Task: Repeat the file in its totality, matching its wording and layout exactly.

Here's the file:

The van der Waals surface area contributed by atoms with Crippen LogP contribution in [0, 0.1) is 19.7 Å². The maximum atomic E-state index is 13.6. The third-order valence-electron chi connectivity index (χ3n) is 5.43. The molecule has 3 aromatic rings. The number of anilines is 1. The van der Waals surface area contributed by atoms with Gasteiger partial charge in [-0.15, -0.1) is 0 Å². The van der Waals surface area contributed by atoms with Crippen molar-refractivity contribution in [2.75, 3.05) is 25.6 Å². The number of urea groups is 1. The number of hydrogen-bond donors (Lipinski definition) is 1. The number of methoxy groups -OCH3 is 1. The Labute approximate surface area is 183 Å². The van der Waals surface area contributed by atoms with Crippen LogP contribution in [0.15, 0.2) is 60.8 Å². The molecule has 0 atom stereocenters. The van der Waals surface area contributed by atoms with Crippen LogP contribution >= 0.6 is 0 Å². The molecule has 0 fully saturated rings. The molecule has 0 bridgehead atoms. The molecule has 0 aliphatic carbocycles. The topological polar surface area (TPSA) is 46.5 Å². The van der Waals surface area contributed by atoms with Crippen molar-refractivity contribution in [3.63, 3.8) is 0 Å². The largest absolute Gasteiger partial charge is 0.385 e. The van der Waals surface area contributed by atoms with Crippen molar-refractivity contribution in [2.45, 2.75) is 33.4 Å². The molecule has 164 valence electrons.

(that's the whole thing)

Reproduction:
The van der Waals surface area contributed by atoms with Crippen LogP contribution in [0, 0.1) is 19.7 Å². The maximum atomic E-state index is 13.6. The third-order valence-electron chi connectivity index (χ3n) is 5.43. The molecule has 3 aromatic rings. The number of anilines is 1. The van der Waals surface area contributed by atoms with Gasteiger partial charge in [-0.15, -0.1) is 0 Å². The van der Waals surface area contributed by atoms with Crippen molar-refractivity contribution in [2.75, 3.05) is 25.6 Å². The number of urea groups is 1. The number of hydrogen-bond donors (Lipinski definition) is 1. The number of methoxy groups -OCH3 is 1. The Labute approximate surface area is 183 Å². The van der Waals surface area contributed by atoms with Crippen LogP contribution in [0.15, 0.2) is 60.8 Å². The molecule has 0 atom stereocenters. The van der Waals surface area contributed by atoms with Crippen LogP contribution >= 0.6 is 0 Å². The molecule has 0 fully saturated rings. The molecule has 0 bridgehead atoms. The molecule has 0 aliphatic carbocycles. The topological polar surface area (TPSA) is 46.5 Å². The van der Waals surface area contributed by atoms with Crippen molar-refractivity contribution in [3.63, 3.8) is 0 Å². The largest absolute Gasteiger partial charge is 0.385 e. The van der Waals surface area contributed by atoms with Crippen molar-refractivity contribution in [2.45, 2.75) is 33.4 Å². The molecule has 164 valence electrons.